Not only is Dr. Dall’Era a Bay Area native, she has spent her entire medical career at UCSF. Following her undergraduate degree in immunology from UC Berkeley, where she worked in the laboratory of Nobel laureate James P. Allison, PhD, she obtained her medical degree from UCSF. She did her residency, became chief resident and did her rheumatology fellowship there as well, and joined the faculty in 2004.
The choice to enter medical school was driven by her interest in research, coupled with the desire to apply discoveries to her care of patients. She recalls that while she was chief resident, she was drawn to the fact that during weekly conferences and grand rounds, the rheumatology patients were often the most enigmatic. “They often presented diagnostic dilemmas, with pleomorphic systemic manifestations,” she says.
Further investigation convinced her that rheumatology was “the perfect intersection between my interest in solving puzzles, taking care of patients and my interest in immunology.”
Her attraction to specializing in lupus was an outgrowth of work with her mentor, David Wofsy, MD, a prominent laboratory researcher who had transitioned his career to clinical trials in lupus.
Dr. Dall’Era’s primary research has focused on developing novel therapies and conducting clinical trials in lupus. She is also the principal investigator of a population-based SLE longitudinal cohort funded by the Centers for Disease Control and Prevention and is co-chair of the steering committee for the Lupus Clinical Investigators Network.
Her aim as chief of the division is to do everything she can to help her faculty, staff and trainees succeed, and keep UCSF rheumatology moving forward with new initiatives while continuing to address the ongoing challenges posed by the pandemic. At the same time, she says, she has also begun to implement long-standing changes that support her vision for the division.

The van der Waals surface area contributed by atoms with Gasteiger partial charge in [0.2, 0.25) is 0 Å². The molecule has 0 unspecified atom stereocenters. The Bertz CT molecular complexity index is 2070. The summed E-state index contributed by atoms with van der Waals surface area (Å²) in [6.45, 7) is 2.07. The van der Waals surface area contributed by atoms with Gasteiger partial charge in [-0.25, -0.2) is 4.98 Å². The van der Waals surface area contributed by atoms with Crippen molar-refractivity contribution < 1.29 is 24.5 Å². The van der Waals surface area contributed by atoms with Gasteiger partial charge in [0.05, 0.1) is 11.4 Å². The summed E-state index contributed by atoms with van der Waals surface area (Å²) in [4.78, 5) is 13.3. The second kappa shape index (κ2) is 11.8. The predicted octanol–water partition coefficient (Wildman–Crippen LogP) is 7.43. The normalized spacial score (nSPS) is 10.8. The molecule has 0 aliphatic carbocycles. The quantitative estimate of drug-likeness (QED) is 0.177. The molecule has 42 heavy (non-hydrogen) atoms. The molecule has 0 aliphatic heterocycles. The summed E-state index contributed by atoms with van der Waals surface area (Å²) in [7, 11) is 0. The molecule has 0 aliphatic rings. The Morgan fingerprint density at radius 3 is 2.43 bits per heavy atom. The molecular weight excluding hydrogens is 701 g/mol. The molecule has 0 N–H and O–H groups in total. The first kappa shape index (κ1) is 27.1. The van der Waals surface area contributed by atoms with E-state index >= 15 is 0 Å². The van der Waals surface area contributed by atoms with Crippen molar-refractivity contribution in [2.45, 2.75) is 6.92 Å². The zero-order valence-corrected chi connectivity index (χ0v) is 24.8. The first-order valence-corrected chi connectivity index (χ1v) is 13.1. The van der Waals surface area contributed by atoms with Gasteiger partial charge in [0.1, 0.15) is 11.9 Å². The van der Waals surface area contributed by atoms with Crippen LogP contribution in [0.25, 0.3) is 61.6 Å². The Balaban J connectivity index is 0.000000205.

“When we finally emerge from this pandemic, it will be important for our faculty, staff and trainees to know that we are making progress and that the future of our division is very bright indeed.”
Joanne Valeriano-Marcet, MD, Receives ACGME Teaching Award
At the University of South Florida College of Medicine, Joanne Valeriano-Marcet, MD, teaches a broad spectrum of medical students. She is program director for the Division of Rheumatology, directs the Doctoring 2 Curriculum, a course for all second-year medical students that focuses on physical diagnosis, and mentors her own rheumatology fellows.
Dr. Valeriano-Marcet has also participated in several curriculum development activities. She helped review the ACR Rheumatology Core Curriculum, sat on an Accreditation Council for Graduate Medical Education (ACGME) committee to develop rheumatology-specific milestones and has written questions for the American Board of Internal Medicine’s rheumatology certification exam.
She’s now the recipient of the ACGME Courage to Teach Award, given each fall to exemplar graduate medical professors.
Dr. Valeriano-Marcet’s teaching activities have also included developing and teaching curricula for physical therapy and physician assistant students. So it’s no wonder that she received the Outstanding Teacher Award at her institution in 2011 and that the School of Physical Therapy gave her an Interprofessionalism Award in 2010.
“I have the best of all worlds,” she says, because she teaches the whole range of next-generation clinicians. Regarding her duties as program director for the rheumatology fellowship program, Dr. Valeriano-Marcet remarks, “I can’t talk enough about the support I get from the ACR and my colleagues around the nation.”
Being involved with the ACR subcommittees has helped enormously in her work, she says. “I can’t encourage program directors enough to become involved, and to use these [ACR] resources. It helps keep us ahead of the curve.”
Of the range of her teaching activities at the University of South Florida, she notes that the Doctoring course aligns perfectly with what rheumatologists do: “We have to be very skilled at history taking and physical diagnosis. It’s exciting to be in academics.”
Gretchen Henkel is a health and medical journalist based in California.